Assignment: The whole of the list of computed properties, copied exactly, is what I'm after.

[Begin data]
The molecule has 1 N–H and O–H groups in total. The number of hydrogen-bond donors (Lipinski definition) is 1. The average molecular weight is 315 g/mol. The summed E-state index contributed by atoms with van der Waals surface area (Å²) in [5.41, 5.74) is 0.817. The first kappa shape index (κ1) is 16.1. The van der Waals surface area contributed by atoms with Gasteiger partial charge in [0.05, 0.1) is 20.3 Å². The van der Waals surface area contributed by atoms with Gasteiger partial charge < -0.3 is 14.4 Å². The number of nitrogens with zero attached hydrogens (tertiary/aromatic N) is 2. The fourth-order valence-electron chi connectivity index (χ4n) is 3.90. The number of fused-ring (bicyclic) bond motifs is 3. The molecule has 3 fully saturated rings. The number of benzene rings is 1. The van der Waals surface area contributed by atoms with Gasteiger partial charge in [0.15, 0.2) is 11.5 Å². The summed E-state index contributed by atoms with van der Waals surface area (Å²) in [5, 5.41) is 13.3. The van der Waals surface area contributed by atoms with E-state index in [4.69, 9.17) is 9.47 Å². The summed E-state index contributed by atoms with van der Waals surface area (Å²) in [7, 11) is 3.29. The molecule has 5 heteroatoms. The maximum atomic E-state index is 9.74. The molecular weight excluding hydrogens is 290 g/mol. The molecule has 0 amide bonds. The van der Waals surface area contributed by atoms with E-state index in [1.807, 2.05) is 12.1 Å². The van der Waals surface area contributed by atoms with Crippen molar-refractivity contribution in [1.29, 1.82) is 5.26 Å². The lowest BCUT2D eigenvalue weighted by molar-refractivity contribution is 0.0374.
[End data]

The molecule has 1 N–H and O–H groups in total. The number of hydrogen-bond donors (Lipinski definition) is 1. The average molecular weight is 315 g/mol. The summed E-state index contributed by atoms with van der Waals surface area (Å²) in [5.41, 5.74) is 0.817. The first kappa shape index (κ1) is 16.1. The van der Waals surface area contributed by atoms with Gasteiger partial charge in [0.05, 0.1) is 20.3 Å². The van der Waals surface area contributed by atoms with Gasteiger partial charge < -0.3 is 14.4 Å². The number of nitrogens with zero attached hydrogens (tertiary/aromatic N) is 2. The fourth-order valence-electron chi connectivity index (χ4n) is 3.90. The number of fused-ring (bicyclic) bond motifs is 3. The molecule has 3 fully saturated rings. The number of benzene rings is 1. The van der Waals surface area contributed by atoms with Gasteiger partial charge in [0.15, 0.2) is 11.5 Å². The summed E-state index contributed by atoms with van der Waals surface area (Å²) in [5, 5.41) is 13.3. The van der Waals surface area contributed by atoms with E-state index in [4.69, 9.17) is 9.47 Å². The summed E-state index contributed by atoms with van der Waals surface area (Å²) in [7, 11) is 3.29. The molecule has 5 heteroatoms. The maximum atomic E-state index is 9.74. The molecular weight excluding hydrogens is 290 g/mol. The molecule has 0 amide bonds. The van der Waals surface area contributed by atoms with E-state index in [1.807, 2.05) is 12.1 Å². The van der Waals surface area contributed by atoms with Crippen molar-refractivity contribution in [1.29, 1.82) is 5.26 Å². The lowest BCUT2D eigenvalue weighted by molar-refractivity contribution is 0.0374.